Photo provided by Ada Ari.

As a child, Ada Ari learned about the various Nigerian folktales of her culture from elders ranging from her grandparents and parents to her aunts and older cousins.

After moving to the U.S. from Nigeria in the mid to late 90s, Ari said her appreciation for her culture grew.

“Coming to America, I realized my culture and my heritage that I took for granted growing up back home is kind of what makes me unique and different and special,” she said. “It’s not something to hide behind or be ashamed of. It’s something to be really proud of and share with the world.”

Now Ari, a Gaithersburg resident, is on a mission to share these and other folktales from many African cultures with her children – Olisa, 4, and Kosi, 5 – and with other kids. She’s turned the folktales into children’s books and launched the program African Storytelling Reimagined.

“That’s where I started. … Why not tell the stories that came from Africa?” said Ari, 38. “I wanted it to be more than just, like, a fun story with a spider or a turtle, which of course is a way to grab the attention of children of all backgrounds that any parent would love to have for their kids. But I figured it’d be a great way to introduce children to a completely different world.”

In early 2022, Ari published her first book, The Spider’s Thin Legs, which is based on a folktale from Ghana. The book tells the story of a spider who doesn’t follow his mother’s instructions, gets distracted and disobeys the rules, leading to spiders all over the world having long, thin legs. Besides having a moral (listen to your mother), the story touches on counting and numbers and introduces Anansi, a figure in Ashanti culture.


After publishing The Spider’s Thin Legs, Ari published The Turtle’s Cracked Shell: An Mbekwu Story, a tale based on a Nigerian folktale that teaches the importance of sharing and being kind, along with a series of children’s books teaching African languages including Swahili, Yoruba and Ewe.

Authors like Ari, and books like hers, are still rare in the publishing world. The Bethesda-based organization We Need Diverse Books collects statistics on publishing demographics, pointing to a 2018 New York Times analysis showing that 89% of books were written by white authors and 11% by people of color.

Around the same time Ari published The Spider’s Thin Legs, she launched African Storytelling Reimagined, hosting events at Montgomery County Public Library and Nordstrom locations. They involve not just stories but geography, music, dance, artifacts and fabrics for a “culturally immersive experience,” she said.

Ada Ari during one of her African Storytelling Reimagined program events. Credit: Provided by Ada Ari

A video Ari posted to YouTube shows some of her school and library visits, with pupils listening to a story, dancing, playing with instruments and trying on distinctive fashions.

“These story times, they’re really engaging because, first of all, we learn about the continent of Africa, the specific country, then we all get out our seats and we learn a dance that comes from there,” she said. “So, imagine the music, movement. I mean, kids and parents love to get up and move around. Then the story time is very animated.”

She’ll present a story time with Spider at 1:30 p.m. Feb. 11 at the Bethesda library, at 7400 Arlington Road. Ari also hopes to aid the African countries where the folktales come from. Although the library readings are free, she said 10% of the proceeds from her children’s book sales are donated to orphanages in Africa.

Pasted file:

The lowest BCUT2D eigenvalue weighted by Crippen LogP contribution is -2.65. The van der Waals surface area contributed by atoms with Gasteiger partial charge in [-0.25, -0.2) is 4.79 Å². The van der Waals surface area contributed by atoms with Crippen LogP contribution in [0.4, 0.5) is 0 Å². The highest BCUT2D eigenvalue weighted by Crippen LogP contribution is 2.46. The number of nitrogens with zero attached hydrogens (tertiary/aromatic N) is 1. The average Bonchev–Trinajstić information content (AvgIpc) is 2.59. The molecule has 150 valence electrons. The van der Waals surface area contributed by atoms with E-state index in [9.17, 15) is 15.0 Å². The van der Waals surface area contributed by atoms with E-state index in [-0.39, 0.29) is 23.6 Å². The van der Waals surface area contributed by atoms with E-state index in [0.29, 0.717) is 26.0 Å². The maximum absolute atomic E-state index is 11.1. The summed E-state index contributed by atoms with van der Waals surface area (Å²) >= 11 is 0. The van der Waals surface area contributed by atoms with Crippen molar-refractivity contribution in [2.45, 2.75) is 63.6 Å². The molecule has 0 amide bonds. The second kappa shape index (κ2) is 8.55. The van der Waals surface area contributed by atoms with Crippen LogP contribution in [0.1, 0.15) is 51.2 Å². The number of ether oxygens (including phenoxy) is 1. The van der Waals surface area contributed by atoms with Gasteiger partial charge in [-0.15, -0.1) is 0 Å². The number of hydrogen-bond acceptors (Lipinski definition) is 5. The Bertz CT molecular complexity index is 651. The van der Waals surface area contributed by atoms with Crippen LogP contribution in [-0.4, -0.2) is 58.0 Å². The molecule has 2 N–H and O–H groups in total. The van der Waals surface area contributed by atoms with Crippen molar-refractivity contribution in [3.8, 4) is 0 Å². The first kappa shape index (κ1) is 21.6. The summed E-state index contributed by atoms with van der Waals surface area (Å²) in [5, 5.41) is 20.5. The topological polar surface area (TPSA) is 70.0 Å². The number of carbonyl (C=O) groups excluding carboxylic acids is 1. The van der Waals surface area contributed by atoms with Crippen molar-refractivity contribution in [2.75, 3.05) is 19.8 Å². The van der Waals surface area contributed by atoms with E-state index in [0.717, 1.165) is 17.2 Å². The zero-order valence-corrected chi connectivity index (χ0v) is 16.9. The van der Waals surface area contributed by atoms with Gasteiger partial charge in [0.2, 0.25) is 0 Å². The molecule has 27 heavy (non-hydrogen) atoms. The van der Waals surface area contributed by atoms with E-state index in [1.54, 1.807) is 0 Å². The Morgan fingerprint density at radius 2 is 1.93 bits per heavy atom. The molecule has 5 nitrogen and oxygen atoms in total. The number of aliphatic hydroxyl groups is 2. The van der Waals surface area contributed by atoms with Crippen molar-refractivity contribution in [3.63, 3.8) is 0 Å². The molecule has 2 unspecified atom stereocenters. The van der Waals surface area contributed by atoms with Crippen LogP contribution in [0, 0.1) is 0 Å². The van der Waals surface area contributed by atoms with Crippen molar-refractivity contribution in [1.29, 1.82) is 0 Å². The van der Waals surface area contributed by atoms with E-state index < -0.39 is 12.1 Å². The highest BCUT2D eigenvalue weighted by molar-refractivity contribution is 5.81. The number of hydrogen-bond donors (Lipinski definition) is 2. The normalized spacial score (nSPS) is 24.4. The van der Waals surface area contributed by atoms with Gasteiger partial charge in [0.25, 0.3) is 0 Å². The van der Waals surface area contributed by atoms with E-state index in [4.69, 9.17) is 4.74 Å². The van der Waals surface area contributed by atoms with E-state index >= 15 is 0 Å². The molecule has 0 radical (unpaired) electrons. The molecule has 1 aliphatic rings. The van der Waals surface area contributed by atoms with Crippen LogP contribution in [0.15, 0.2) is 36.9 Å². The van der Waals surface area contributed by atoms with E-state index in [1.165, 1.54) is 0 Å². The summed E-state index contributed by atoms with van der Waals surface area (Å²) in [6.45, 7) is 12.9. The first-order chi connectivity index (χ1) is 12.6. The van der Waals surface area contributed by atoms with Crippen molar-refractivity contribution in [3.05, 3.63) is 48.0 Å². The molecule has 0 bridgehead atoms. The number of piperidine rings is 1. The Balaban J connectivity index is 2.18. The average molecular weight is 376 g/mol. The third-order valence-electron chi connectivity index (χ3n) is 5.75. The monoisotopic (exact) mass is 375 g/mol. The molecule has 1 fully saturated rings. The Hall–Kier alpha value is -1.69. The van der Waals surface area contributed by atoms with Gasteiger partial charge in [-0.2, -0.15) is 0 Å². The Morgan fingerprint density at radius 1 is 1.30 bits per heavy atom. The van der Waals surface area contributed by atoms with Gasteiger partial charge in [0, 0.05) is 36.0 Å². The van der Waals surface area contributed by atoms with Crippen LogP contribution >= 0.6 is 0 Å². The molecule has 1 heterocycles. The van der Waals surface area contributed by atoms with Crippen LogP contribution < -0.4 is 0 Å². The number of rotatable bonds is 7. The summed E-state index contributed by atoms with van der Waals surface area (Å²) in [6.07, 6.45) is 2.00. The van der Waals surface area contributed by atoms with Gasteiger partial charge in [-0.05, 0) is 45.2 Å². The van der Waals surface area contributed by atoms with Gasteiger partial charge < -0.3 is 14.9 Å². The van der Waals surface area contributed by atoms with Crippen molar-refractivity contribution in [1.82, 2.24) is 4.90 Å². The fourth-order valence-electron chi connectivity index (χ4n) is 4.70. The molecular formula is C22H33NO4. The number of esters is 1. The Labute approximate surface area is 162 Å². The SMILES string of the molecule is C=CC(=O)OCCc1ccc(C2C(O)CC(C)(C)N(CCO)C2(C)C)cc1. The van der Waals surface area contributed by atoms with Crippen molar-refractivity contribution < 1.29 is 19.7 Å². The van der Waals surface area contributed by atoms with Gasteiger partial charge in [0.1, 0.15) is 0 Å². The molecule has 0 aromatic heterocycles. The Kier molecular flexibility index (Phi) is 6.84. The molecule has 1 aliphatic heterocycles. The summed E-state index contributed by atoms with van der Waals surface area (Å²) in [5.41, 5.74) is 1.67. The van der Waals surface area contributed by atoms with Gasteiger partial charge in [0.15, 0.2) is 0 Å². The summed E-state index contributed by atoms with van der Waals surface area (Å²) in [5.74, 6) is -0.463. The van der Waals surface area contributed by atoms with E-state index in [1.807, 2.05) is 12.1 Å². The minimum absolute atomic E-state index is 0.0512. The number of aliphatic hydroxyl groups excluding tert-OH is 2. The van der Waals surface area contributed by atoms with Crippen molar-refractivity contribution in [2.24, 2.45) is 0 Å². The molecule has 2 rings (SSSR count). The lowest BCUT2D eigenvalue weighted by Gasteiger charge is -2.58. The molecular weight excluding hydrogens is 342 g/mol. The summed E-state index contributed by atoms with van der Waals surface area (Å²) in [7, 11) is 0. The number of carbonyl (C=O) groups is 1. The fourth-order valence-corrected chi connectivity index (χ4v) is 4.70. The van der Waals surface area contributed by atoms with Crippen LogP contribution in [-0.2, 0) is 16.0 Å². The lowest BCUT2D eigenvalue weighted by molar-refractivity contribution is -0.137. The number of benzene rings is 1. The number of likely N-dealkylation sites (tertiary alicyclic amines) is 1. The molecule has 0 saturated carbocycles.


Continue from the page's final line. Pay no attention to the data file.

Anita Vassallo, director of Montgomery County Public Libraries, said Ari engages the audiences attending her programs, whether they’re adults, teens or younger kids.

“The mark of a good performer or presenter is that they can adapt their presentation to the audience kind of on the fly,” she said. “That was one thing that my staff really appreciated about Ms. Ari, that she was able to kind of read the audience and really reach out and engage with them.”

Vassallo said that programs like Ari’s help unify people.


“We do these types of family programs, and we do love to bring in performers, storytellers, dance/music programs that highlight other cultures because Montgomery County is such a diverse community,” she said. “So in addition to things that resonate personally with the residents because of their own family backgrounds, it gives the opportunity for everyone else to learn and celebrate another culture that your neighbor or a classmate in school might come from. So, it all helps to kind of bond everybody together.”

Ari said she utilizes her books in her program as a tool to introduce young audiences to African culture. Not only are the storybooks informative of various African cultures but also on the back of each book is a map of Africa with the African country featured in the folktale highlighted. Cards with information about African culture are included at the end of the book.

Telling these folktales is significant to Ari because they continue to bring life to the folktales, she and other African native grew up hearing.


“Keeping culture alive is crucial to keeping history alive, in a sense, keeping people alive,” she said. “There’s lots of languages that are just dying, essentially because people are no longer speaking it; they’re traveling and moving abroad; they’re moving to the United States; they’re picking up English as a predominant language,” she said.

Ari said her goal with her program is to help children become global citizens at a young age.

“It’s important because whether or not we have passports, given the world of today, there’s a very high chance that we’re all going to meet people from different backgrounds as we go through out life,” she said. “So, it’s important to realize diversity, and understand that there’s so much more than just Montgomery County, Maryland. You literally have a higher world out there.”